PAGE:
Military govt’s orders need NA approval: Pirzada
ISLAMABAD: Senior advocate Abdul Hafeez Pirzada has contended that orders by military governments cannot continue as valid pieces of legislation without parliament’s approval.
“Such orders cannot be the law of the land without the approval of the legislature,” said Mr Pirzada while arguing before a full bench of the Supreme Court (SC) in a case by PIA employees Akbar Khan and others on Friday.
The SC bench consisted of Chief Justice Nazim Hussain Siddiqui and Justices Abdul Hameed Dogar and Faqir Mohammed Khokhar. Mr Pirzada said that the first government of the Pakistan People’s Party had also validated some orders promulgated by military ruler General Yahya Khan to run day-to-day affairs.
Mr Pirzada contended that the validation of the abrogation of the 1956 Constitution in the Doso case had paved the way for repeated military intervention in the country. He cited the case of Ayub Khauro, the defence minister before the martial law of 1958 who had extended the tenure of General Ayub Khan as the Commander-in-Chief of the Pakistan Army. After the imposition of martial law, the former defence minister faced the music and was grilled on fabricated corruption charges, he added.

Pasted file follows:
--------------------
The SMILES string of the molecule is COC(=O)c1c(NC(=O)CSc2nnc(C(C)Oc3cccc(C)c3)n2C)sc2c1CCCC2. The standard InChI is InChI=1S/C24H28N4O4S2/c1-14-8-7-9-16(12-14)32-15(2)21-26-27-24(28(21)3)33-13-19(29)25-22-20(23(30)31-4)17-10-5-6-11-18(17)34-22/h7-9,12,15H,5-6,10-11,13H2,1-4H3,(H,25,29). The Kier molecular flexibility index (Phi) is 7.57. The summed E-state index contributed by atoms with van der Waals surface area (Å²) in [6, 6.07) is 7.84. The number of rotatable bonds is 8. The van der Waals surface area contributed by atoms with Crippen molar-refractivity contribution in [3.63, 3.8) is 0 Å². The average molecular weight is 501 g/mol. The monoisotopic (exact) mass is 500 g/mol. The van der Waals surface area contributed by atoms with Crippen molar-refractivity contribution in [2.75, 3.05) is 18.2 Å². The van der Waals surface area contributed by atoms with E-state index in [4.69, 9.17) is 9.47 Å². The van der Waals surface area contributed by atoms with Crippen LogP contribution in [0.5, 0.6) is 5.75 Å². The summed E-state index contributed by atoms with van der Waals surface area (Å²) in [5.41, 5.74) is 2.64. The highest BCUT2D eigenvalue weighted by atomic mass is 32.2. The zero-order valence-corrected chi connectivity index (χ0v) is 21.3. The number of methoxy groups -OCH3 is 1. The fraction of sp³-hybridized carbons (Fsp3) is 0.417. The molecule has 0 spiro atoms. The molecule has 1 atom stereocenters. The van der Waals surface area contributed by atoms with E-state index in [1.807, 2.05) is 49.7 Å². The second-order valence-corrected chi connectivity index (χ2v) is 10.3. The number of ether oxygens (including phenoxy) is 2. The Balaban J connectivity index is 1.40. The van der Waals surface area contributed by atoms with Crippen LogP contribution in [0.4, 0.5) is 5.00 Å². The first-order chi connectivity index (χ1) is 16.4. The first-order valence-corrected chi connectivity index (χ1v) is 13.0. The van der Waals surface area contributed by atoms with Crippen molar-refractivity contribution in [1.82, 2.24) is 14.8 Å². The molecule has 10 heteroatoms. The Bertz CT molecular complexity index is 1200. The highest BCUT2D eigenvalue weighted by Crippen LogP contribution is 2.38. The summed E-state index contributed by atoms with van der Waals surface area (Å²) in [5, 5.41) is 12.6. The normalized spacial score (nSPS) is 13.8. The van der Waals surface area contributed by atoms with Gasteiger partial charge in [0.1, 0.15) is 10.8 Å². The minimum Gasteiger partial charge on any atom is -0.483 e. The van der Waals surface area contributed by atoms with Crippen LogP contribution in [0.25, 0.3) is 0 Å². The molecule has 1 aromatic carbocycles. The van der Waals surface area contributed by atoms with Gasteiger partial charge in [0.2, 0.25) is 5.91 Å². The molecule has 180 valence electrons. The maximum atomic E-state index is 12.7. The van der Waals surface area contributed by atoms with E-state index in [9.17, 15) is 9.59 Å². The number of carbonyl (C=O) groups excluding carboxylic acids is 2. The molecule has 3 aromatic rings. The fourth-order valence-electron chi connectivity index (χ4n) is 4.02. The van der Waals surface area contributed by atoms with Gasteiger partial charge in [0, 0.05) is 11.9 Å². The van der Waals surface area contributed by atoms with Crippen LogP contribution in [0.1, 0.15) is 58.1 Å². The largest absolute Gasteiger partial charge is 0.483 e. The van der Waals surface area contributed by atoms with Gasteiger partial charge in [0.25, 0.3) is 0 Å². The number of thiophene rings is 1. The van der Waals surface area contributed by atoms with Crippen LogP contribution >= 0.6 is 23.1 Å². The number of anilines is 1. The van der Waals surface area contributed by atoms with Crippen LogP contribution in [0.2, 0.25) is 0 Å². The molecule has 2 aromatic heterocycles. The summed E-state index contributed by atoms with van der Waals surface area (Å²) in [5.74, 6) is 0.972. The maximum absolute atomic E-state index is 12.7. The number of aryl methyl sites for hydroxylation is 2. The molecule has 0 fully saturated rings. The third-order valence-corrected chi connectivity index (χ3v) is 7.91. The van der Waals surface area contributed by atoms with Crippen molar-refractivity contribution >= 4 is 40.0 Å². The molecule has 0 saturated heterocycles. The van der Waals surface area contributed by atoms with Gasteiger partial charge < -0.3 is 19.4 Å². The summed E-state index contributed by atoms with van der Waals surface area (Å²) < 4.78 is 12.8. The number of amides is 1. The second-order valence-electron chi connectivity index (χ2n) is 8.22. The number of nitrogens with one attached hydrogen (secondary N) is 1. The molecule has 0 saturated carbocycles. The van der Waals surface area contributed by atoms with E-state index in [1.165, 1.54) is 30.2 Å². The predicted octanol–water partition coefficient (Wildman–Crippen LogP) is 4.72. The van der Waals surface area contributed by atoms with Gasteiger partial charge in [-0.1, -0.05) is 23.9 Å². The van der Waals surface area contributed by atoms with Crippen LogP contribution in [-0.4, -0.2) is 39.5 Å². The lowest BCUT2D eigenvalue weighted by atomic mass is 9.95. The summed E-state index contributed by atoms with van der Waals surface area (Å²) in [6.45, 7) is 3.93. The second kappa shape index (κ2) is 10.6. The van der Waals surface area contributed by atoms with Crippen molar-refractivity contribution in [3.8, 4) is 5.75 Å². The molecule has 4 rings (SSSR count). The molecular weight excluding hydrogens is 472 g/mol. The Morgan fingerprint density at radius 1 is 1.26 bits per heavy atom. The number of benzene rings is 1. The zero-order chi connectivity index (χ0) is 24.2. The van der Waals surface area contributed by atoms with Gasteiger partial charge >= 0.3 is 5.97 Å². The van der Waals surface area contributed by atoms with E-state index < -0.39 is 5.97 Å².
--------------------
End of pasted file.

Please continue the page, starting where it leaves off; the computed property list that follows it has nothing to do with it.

He contended that Martial Law Order (MLR) 52 was promulgated during the military rule of General Ziaul Haq in 1981 and PIA employees were terminated from service. Benazir Bhutto formed a review board on May 20, 1989 to review the termination cases.
He said that the employees were reinstated with retrospective benefits on recommendation by the review board. The matter was taken to court but a compromise was approved in 1995.
But the matter did not end and the respondent delayed the implementation of the agreement, he added. He said that a contempt petition was later filed in the SC and a review petition was made by the respondents in 1996. Assured that its orders would be implemented, the court disposed of the contempt petition, he added.
Mr Pirzada was still at the rostrum when the hearing was adjourned for May 17. —Online